After the attack, Carrington kept trying to wash herself clean, and she performed these actions in front of witnesses. Convinced that she is “mad,” the British Consul turned her over to a doctor who evaluated her and agreed that she was insane. Without her consent, she was injected with high-powered drugs and taken to a sanatorium.

When Carrington died in 2011, the Telgraph (UK) featured an obituary that misstated the nature of Down Below. It identified a problem with the memoir that some of the events appear to be “magical realism,” and implied that the story of the gang rape should be included in these stories that were works of imagination and not fact. The only explanation for the obituary writer’s doubt that doesn’t presume some level of “all women are liars” misogyny is that Carrington reports the rape in flat, matter-of-fact details. It is devoid of emotion in the recounting, and, unlike later details in the memoir, it is not told in the sorts of technicolor paint splashes that she used to tell of the monsters that appeared to her as a consequence of the drugs she was injected with.

Rather than accepting the diagnosis that Carrington had become insane (and the drugs she was injected with were used for treatment of schizophrenia), it seems much more likely that the trauma caused both by the Gestapo raid that took Ernst away followed by the horror of her rape may have induced a black depression. Some kind of intervention may have been necessary to prevent Carrington from resorting to suicide. But what was done to her in the sanatorium is yet another reminder that the for-her-own-good history of the treatment for mental illness is fraught with methods that seem more appropriate to the torture chamber.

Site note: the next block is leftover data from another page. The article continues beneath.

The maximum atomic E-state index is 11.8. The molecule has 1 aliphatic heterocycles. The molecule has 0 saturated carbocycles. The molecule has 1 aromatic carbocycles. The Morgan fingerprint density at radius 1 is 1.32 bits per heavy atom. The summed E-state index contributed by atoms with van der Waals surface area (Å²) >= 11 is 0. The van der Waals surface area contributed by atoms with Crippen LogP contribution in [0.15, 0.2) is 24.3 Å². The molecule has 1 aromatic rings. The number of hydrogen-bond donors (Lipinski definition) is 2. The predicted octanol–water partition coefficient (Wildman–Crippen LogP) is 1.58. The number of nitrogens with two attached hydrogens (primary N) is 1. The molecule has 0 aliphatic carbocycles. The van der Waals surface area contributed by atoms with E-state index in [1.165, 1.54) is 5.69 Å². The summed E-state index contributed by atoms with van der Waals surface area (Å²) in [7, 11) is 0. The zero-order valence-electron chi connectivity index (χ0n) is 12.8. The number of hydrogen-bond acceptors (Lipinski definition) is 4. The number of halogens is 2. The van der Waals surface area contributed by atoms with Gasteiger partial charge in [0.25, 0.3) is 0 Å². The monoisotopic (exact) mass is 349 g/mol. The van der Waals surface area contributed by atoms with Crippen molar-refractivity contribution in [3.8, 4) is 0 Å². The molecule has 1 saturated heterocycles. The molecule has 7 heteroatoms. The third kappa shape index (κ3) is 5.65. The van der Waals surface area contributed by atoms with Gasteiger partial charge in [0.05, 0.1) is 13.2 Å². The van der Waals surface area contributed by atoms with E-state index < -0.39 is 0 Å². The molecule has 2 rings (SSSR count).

Despite the fact that Carrington had been raped, one of the modalities used on her involved being strapped to a bed. She recounted the treatment:

“At Covadonga, they tore my clothes off brutally and strapped me naked to the bed. Don Luis came into my room to gaze upon me. I wept copiously and asked him why I was kept a prisoner and treated so badly. He left quickly without answering me. Then Frau Asegurado appeared once more. I asked her several questions. She said to me: ‘It is necessary that you should know who Don Luis is; every night he comes and talks to you; standing on your bed, you answer him according to his will.”